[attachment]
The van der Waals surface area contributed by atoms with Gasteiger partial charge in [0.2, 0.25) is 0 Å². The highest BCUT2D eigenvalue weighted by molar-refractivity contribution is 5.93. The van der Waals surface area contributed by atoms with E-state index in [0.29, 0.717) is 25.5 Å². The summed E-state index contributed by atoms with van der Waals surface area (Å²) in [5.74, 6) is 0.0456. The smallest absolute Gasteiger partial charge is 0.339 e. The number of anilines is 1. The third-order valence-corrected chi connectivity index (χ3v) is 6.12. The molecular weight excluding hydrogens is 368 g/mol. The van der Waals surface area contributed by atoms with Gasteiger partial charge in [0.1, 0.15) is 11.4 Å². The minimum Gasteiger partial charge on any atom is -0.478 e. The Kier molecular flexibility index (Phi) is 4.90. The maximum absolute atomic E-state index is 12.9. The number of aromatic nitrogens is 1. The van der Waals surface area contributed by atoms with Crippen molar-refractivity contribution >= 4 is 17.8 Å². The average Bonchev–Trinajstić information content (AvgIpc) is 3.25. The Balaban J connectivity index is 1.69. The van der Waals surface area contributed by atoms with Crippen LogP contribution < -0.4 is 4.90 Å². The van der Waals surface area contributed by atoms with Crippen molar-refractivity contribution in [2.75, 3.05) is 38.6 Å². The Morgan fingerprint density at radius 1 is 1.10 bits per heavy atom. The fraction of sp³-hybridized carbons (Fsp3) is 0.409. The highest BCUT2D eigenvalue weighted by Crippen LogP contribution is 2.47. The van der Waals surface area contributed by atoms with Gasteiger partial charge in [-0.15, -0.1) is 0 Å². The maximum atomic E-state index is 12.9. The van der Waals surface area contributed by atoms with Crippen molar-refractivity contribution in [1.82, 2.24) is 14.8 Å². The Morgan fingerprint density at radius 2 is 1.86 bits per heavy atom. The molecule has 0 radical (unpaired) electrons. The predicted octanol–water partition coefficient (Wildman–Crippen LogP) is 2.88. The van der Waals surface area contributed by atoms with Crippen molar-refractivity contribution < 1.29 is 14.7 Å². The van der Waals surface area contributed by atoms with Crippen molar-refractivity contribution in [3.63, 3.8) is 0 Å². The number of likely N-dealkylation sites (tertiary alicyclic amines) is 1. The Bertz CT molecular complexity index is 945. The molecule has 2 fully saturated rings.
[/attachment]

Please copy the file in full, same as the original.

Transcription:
The van der Waals surface area contributed by atoms with Gasteiger partial charge in [0.2, 0.25) is 0 Å². The highest BCUT2D eigenvalue weighted by molar-refractivity contribution is 5.93. The van der Waals surface area contributed by atoms with E-state index in [0.29, 0.717) is 25.5 Å². The summed E-state index contributed by atoms with van der Waals surface area (Å²) in [5.74, 6) is 0.0456. The smallest absolute Gasteiger partial charge is 0.339 e. The number of anilines is 1. The third-order valence-corrected chi connectivity index (χ3v) is 6.12. The molecular weight excluding hydrogens is 368 g/mol. The van der Waals surface area contributed by atoms with Gasteiger partial charge in [0.1, 0.15) is 11.4 Å². The minimum Gasteiger partial charge on any atom is -0.478 e. The Kier molecular flexibility index (Phi) is 4.90. The maximum absolute atomic E-state index is 12.9. The number of aromatic nitrogens is 1. The van der Waals surface area contributed by atoms with Crippen molar-refractivity contribution >= 4 is 17.8 Å². The average Bonchev–Trinajstić information content (AvgIpc) is 3.25. The Balaban J connectivity index is 1.69. The van der Waals surface area contributed by atoms with Crippen LogP contribution < -0.4 is 4.90 Å². The van der Waals surface area contributed by atoms with Crippen molar-refractivity contribution in [2.75, 3.05) is 38.6 Å². The Morgan fingerprint density at radius 1 is 1.10 bits per heavy atom. The fraction of sp³-hybridized carbons (Fsp3) is 0.409. The highest BCUT2D eigenvalue weighted by Crippen LogP contribution is 2.47. The van der Waals surface area contributed by atoms with Gasteiger partial charge in [-0.15, -0.1) is 0 Å². The maximum atomic E-state index is 12.9. The van der Waals surface area contributed by atoms with Crippen molar-refractivity contribution in [1.82, 2.24) is 14.8 Å². The Morgan fingerprint density at radius 2 is 1.86 bits per heavy atom. The molecule has 0 radical (unpaired) electrons. The predicted octanol–water partition coefficient (Wildman–Crippen LogP) is 2.88. The van der Waals surface area contributed by atoms with Crippen molar-refractivity contribution < 1.29 is 14.7 Å². The van der Waals surface area contributed by atoms with Crippen molar-refractivity contribution in [3.63, 3.8) is 0 Å². The number of likely N-dealkylation sites (tertiary alicyclic amines) is 1. The Bertz CT molecular complexity index is 945. The molecule has 2 fully saturated rings.